>USFS will be conducting surveys as a follow up to similar inquiry five years ago
Starting Oct. 1, people spending time on Ochoco National Forest will have the opportunity to provide feedback on their experiences to the U.S. Forest Service.
   The agency is conducting national forest surveys nationwide in an effort to collect data on recreational use. They plan to survey visitors on the Ochoco and Deschutes national forests as well as the Crooked River National Grasslands.
   This marks the first time in five years that the Forest Service has conducted this survey on the Ochoco. They intend to update that information and look at recreational trends over time.
   The survey will conclude in about one year.
   “It is to get general trends of how the forest is being used and if people are satisfied with the recreation experiences,” said Cathy Lund, a member of the recreation district staff for Ochoco National Forest. “They are used by the Forest Service when developing management plans, and in seeing if we have areas that need more emphasis.”
   The information gathered will not only facilitate local forest planning, but will also be used at the state planning level and possibly by Congress.
   The Forest Service is conducting the surveys on a voluntary basis as people exit the forest. Lund said they cover a variety of different topics from the cleanliness of campgrounds or condition of roads to the activities visitors enjoyed on the forest.
   “It is my understanding that there are several different questionnaires,” she said. “There are short ones and there are longer ones that go into more detail.”
   Past surveys by the Forest Service have found that people utilize the Ochoco for a variety of purposes and timeframes.
   “On the Ochoco, it is kind of a 50/50 split between day-use and overnight,” said Chuck Frayer, the National Visitor Use Monitoring Program coordinator for the Forest Service’s Northwest region. “(However), starting about this time, with elk season and deer season and all of that, you have groves of folks that are coming in, so there is a tremendous amount of overnight that is happening.”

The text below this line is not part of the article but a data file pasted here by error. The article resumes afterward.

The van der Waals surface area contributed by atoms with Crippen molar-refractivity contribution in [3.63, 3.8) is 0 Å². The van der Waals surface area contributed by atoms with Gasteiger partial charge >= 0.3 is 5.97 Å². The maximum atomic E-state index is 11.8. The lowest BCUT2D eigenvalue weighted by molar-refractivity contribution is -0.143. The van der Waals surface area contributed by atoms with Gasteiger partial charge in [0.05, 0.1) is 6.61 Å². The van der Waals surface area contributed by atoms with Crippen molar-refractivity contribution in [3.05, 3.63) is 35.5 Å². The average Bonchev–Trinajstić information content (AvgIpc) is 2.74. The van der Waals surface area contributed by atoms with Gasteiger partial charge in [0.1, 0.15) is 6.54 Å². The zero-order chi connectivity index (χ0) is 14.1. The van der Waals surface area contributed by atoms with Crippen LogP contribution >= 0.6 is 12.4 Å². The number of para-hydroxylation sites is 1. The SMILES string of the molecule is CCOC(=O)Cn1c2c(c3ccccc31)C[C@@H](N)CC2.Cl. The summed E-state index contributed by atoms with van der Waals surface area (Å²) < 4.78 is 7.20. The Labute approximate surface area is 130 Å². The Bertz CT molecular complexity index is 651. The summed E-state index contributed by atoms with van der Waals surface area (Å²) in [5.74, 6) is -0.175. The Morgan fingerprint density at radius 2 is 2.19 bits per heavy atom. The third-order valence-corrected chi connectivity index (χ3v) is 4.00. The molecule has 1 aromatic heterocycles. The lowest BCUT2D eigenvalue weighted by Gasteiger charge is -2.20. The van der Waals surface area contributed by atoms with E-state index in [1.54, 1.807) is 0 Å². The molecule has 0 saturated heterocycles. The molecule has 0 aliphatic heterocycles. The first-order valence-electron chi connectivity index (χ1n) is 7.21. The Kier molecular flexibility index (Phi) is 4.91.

Frayer stressed that the surveys provide just a snapshot of recreational use, and they are therefore only one of many ways that the Forest Service determines management plans and projects. At the same time, the surveys help answer two critical questions the Forest Service poses when considering new ideas.
   “The number one thing we’re asked whenever it comes to budget or to whatever it is, is, ‘How many people are out there?’” he said. “The number two question is, ‘Are they satisfied? Are they having a good recreational experience?’”
   At this point, Frayer feels that the voluntary survey program has gained some momentum after a slower start. Because the questions asked people what they were doing, how many people went with them, their age group, and more, people tended to shy away from the survey.
   “At first, especially out here (in the Northwest region), it was looked at as Uncle Sam was checking up on you. People were very, very suspicious about that,” he said. “But, over time, we are getting more and more surveys. That tells me that people don’t have a problem with it anymore.”
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